According to a National Delinquency Survey released Friday by the Mortgage Bankers Association — the number of homes caught in the wave of foreclosures in the third quarter reached a record 1.35 million, driving the foreclosure rate up to 2.97%. That’s a 76% increase on a year-over-year basis. The seasonally adjusted total delinquency rate continues to be the highest recorded in the MBA survey.
At the same time, the number of homeowners falling behind on their mortgages rose to 6.99%, up from 5.59%. The delinquency rate includes loans that are at least one payment past due but does not include loans somewhere in the process of foreclosure a year ago, the association said.
The increase in the overall delinquency rate was driven by increases in the number of loans 90 or more days past due, primarily in California and Florida“.
However, “the 30 day delinquency percentage remains below levels seen as recently as 2002”.
Jay Brinkmann, MBA’s Chief Economist and Senior Vice President for Research and Economics said:
An initial look at the number of foreclosure starts would seem to indicate at least a leveling off of foreclosures. These numbers, however, are being influenced by several factors including various moratoria on foreclosure filings and by mortgage companies holding loans in the 90+ day bucket during the modification and workout process.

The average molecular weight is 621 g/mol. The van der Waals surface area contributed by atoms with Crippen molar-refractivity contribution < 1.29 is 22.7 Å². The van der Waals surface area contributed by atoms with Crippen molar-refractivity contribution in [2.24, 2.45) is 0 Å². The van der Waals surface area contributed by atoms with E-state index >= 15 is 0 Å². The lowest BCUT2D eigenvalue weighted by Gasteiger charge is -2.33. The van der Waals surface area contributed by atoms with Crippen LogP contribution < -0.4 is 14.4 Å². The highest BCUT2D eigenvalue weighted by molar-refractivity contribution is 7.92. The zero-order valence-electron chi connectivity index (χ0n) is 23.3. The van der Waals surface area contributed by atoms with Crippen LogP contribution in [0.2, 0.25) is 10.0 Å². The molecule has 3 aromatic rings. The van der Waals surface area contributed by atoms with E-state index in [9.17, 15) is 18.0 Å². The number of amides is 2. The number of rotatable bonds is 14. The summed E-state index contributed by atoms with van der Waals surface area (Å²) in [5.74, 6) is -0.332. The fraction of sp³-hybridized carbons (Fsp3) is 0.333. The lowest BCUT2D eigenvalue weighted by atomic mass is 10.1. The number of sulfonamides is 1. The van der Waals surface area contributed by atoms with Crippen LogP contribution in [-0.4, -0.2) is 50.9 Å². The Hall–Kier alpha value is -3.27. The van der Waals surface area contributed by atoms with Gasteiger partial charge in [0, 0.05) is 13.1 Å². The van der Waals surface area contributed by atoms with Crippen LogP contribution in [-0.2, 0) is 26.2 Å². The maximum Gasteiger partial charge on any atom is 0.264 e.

Falling home values and a tough economic environment keeps filtering through the housing market which contributes, in turn, to more job losses thus driving mortgage delinquencies higher. On a year-over-year basis, the seasonally adjusted delinquency rate increased for all loan types, except FHA loans.
Again here, much of prime and subprime ARMs remain concentrated in a few states, with California and Florida having the highest share of foreclosures ; 54% and 41% foreclosure starts respectively. Brinkmann thinks, that “until those two markets turn around, they will continue to drive the national numbers.”